Jessica working in her office©Brianna Frey

Farming is a hard business; physically, emotionally and mentally. So many things dictate our businesses that are out of our control.

In recent years the increase in regulations, monitoring and auditing have put an increased stress on us.

It is primarily my job, as the wife, to handle all “office” work. There are different categories of office work – there are the standard business duties, chosen regulations and the increasing, unchosen regulations.

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The standard duties consist of bookkeeping, payroll, accounting and taxes. My husband and I work together on bookkeeping.

I handle all human resource, payroll and housing (all our employees live on our farm) responsibilities.

I use an accounting firm to manage my taxes and accounting needs, but it still takes hours to communicate with them.

As an organic dairy whose milk is marketed over the San Francisco metropolis, we have many chosen regulations to set our product apart and increase its value.

We choose to be USDA certified organic and American Humane Certified. These regulations focus on traceability.

It has become a job in its own, on our farm, to manage these tasks. We must account for the feed, animal ID, treatments, animal and field inputs and employee operating procedures in a much different way than before.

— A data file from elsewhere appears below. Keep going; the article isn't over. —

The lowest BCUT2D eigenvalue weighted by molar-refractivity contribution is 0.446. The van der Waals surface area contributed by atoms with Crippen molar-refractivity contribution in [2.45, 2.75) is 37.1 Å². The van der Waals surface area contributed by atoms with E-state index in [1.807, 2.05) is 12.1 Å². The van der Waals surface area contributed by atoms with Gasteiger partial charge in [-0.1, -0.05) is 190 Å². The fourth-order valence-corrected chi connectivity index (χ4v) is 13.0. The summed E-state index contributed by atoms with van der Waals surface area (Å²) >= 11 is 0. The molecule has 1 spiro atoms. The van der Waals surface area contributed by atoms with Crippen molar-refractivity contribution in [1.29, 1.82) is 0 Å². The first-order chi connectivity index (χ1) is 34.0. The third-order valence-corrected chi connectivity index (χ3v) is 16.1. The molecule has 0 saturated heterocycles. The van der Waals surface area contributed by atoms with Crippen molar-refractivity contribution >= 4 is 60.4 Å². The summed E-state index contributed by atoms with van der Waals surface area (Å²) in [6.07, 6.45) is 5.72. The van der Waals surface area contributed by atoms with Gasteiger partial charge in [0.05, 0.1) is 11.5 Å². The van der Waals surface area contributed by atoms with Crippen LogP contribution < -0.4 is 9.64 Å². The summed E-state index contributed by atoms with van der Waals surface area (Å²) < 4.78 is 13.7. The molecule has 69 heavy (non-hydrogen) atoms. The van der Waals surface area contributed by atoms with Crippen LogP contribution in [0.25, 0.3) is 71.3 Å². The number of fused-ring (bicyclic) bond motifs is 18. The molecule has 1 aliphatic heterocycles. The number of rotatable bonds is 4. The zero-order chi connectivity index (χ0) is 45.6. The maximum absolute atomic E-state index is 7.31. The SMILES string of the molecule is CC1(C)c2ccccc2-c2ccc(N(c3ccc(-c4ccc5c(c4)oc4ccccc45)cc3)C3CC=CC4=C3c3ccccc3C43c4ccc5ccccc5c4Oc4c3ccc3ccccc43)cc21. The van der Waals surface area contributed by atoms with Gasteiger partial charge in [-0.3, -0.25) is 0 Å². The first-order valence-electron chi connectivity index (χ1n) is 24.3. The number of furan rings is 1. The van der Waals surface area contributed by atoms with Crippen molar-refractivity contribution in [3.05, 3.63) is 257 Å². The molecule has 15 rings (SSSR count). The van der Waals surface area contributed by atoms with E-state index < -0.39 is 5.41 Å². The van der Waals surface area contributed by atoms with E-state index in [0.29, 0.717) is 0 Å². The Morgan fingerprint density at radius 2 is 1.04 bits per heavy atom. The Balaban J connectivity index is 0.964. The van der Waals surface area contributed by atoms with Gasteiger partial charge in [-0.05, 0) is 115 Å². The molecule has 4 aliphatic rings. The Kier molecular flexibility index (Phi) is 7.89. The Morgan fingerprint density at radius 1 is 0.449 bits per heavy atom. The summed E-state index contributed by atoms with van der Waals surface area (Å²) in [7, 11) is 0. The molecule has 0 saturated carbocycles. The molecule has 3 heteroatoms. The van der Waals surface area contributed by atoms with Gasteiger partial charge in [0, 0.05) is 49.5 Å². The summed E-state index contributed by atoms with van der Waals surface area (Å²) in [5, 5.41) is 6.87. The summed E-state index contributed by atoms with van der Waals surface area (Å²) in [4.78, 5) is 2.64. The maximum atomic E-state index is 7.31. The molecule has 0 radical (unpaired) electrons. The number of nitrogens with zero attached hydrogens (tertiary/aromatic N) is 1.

The record-keeping takes hours, numerous binders and computer spreadsheets to be able to properly handle all auditing that comes with these chosen regulations.

The regulations that really weigh me down are the new water quality, truck emissions, and hazardous materials.

I have to report to so many new agencies. Most have moved to online reporting, which means I have to understand numerous websites all with different passwords and rules. It has become overwhelming the different agencies that are requesting information from dairies.

The unchosen regulations are overbearing on small family dairy farms. The information is often times irrelevant to our everyday practices.

The ways of reporting aren’t in line with the businesses they are requesting this information from. In general they are dragging down my daily workload.

Jessica McIsaac milks 350 pedigree Holsteins in Petaluma, California, with her husband Neil. They sell organic milk and also have 6,000 laying hens.